Essay: Thanklessness

Gratitude

Some say it’s the least felt of human emotions. That may be. It seems to be the feeling least written about from a mental health professional perspective. And yet, I’ve read that grateful people are happy people. Are they happy because they’re grateful, or vice versa? I should know because I consider myself one of them.

I am uneasy when people thank me for my military service. While there were days I would not want to repeat; some of those memories are among my best. It was my career – my profession. If people were silently grateful, I’d manage. I used to humbly balk at such comments, but I soon learned to say thank you and move on.

I was walking down a street in Crystal City, VA (just outside of Washington, D.C) with a US Marine Corps colonel. We were headed for a meeting. He was in his uniform, but I wore civilian clothes. As we were waiting to cross the street, an attractive young lady walked up and shook his hand as she thanked him for his service.

After she left, he said, “Since being married, I no longer know how to handle situations like that.”

I replied, “Next time, introduce your Air Force friend and I will take it from there.”

The value of gratitude to our overall mental health is well known. I know of no self-help book that suggests being thankless. Everything from gratitude lists to National Holidays inspire us to be reflective of those things and people we feel have improved our lives.

A Memory

My favorite gratitude story involves the son of my wife’s sister. She had six boys, of which Scott was the youngest. Whenever we visited his family, I would find time to play with Scott. Be it baseball, football, basketball, or some other similar endeavor, Scott and I interacted and played – just the two of us. It never occurred to me, as the youngest boy, Scott’s five older brothers had better things to do. And his father, a borderline workaholic, had been worn down by the first five boys.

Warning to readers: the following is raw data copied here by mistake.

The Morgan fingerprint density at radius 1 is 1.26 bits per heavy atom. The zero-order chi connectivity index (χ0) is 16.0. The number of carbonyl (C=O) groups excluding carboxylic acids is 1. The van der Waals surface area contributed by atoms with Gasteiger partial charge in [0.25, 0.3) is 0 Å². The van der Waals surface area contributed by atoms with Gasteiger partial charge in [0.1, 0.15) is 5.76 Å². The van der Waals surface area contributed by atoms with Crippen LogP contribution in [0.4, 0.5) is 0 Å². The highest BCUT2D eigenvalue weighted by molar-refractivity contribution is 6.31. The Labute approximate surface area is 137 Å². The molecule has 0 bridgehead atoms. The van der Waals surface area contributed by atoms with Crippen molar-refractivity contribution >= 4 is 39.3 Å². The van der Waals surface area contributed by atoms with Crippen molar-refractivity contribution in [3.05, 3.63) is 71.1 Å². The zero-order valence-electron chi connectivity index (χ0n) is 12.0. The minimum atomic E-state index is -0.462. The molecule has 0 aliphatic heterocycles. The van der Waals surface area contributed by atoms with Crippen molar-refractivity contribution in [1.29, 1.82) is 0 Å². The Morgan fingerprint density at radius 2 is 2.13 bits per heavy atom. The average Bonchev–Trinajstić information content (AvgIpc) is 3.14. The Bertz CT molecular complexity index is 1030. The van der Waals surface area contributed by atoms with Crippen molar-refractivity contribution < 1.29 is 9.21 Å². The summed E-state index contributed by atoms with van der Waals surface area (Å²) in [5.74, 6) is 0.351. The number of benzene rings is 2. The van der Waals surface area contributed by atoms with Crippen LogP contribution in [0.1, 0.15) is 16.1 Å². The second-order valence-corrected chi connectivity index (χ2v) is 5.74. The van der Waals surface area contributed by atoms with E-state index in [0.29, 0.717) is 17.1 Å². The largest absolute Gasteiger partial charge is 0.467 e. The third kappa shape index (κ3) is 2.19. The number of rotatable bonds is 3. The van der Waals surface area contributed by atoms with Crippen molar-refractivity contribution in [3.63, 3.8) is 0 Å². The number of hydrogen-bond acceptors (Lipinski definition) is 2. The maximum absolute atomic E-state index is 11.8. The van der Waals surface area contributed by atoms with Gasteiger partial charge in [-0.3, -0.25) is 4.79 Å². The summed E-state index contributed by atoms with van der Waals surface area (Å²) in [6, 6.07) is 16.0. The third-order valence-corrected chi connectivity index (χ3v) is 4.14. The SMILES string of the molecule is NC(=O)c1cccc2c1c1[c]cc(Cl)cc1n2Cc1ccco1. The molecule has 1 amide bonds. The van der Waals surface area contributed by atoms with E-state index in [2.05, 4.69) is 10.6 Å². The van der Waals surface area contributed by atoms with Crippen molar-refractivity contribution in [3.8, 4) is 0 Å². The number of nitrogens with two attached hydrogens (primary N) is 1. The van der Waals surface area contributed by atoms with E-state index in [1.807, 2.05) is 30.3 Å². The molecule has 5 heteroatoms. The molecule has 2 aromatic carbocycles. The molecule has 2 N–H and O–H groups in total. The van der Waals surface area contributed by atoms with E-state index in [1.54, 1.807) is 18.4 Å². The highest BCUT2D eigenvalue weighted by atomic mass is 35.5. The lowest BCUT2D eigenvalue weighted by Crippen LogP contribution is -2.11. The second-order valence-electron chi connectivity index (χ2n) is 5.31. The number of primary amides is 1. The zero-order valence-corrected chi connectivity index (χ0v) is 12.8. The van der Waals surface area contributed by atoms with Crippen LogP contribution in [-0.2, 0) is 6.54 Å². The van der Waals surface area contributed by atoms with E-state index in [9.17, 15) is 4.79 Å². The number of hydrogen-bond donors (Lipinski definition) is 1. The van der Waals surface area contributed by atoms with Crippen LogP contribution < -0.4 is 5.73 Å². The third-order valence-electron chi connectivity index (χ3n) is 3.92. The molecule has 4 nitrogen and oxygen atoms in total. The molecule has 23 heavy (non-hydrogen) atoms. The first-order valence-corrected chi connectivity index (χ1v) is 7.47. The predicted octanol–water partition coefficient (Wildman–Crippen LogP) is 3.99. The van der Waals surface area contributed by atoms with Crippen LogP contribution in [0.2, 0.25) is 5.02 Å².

Eventually, Scott grew up, got married, and graduated from Texas University. He and Sarah had two lovely daughters. I enjoyed my time with him and never gave it another thought after we had both moved on with life.

Scott matured into a handsome, well-liked, and friendly man. Everyone liked him, despite his reputation as a clever prankster.

On a visit with Scott and his family, he asked to speak with me alone. After we retreated to a private area, he said, “I want to thank you for all those times you played ball with me when I was a kid. No one else did that and I have never forgotten. It meant a lot to me. Thank you.”

By being me and playing with some kid, I created memories for him. Now, my memory is of his expression of gratitude. Within a year, Scott had died of a congenital heart problem. When I learned of that, my first thought was of our chat.

‘Thankless’ Employment